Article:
The following is a guest post from Lindsey E. Jones, a Ph.D. Candidate in History of Education at the University of Virginia’s Curry School of Education and a 2016-2018 Pre-doctoral Fellow at the Carter G. Woodson Institute for African-American and African Studies at the University of Virginia. Lindsey earned a bachelor’s degree from Washington University in St. Louis in 2011 and an M.Ed from the University of Virginia in 2013. Her dissertation project, entitled “‘Not a Place of Punishment’: The Virginia Industrial School for Colored Girls, 1915-1940,” historicizes the education and incarceration of black girls by examining Virginia’s only reformatory for delinquent African American girls. You can follow Lindsey on Twitter @noumenal_woman.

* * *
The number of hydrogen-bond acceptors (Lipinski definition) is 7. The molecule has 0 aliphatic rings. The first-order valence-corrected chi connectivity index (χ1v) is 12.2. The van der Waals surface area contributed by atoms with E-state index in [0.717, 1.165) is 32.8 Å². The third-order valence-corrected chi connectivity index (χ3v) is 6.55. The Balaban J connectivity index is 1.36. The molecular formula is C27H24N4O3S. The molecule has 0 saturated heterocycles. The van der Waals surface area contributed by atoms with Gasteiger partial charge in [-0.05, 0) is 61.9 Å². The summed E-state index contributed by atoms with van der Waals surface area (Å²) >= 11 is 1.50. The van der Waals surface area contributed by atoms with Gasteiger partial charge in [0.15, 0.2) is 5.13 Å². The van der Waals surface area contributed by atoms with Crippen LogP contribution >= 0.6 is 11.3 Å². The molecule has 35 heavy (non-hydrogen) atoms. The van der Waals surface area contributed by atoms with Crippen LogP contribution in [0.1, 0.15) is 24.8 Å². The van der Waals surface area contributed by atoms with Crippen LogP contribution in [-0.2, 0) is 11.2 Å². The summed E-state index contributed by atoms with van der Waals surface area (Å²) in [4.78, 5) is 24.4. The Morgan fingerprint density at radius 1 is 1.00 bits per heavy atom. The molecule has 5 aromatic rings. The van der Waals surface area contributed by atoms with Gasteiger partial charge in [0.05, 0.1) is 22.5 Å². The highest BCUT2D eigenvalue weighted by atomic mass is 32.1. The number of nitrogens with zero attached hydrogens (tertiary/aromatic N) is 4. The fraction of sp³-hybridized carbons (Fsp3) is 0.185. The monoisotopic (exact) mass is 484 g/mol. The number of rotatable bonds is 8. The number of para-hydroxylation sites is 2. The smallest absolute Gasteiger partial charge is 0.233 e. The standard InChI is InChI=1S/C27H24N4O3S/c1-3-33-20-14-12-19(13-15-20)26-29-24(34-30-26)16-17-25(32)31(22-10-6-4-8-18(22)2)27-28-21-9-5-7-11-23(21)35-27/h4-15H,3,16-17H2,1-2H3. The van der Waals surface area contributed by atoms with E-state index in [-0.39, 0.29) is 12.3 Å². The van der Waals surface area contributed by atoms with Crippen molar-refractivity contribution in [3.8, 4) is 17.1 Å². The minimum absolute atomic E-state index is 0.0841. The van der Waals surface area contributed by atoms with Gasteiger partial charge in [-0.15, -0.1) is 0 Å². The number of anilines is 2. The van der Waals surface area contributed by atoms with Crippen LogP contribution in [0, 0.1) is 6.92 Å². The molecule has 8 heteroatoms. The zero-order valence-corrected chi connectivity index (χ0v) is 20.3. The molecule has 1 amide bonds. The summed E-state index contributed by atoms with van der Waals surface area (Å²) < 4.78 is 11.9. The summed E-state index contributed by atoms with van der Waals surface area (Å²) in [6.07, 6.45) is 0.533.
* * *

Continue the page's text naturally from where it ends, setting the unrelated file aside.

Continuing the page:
Twenty first century black women advocating on behalf of black girls are building momentum around policy and research meant to address with precision the age-, race-, and gender-specific problems of black girls. At the top…
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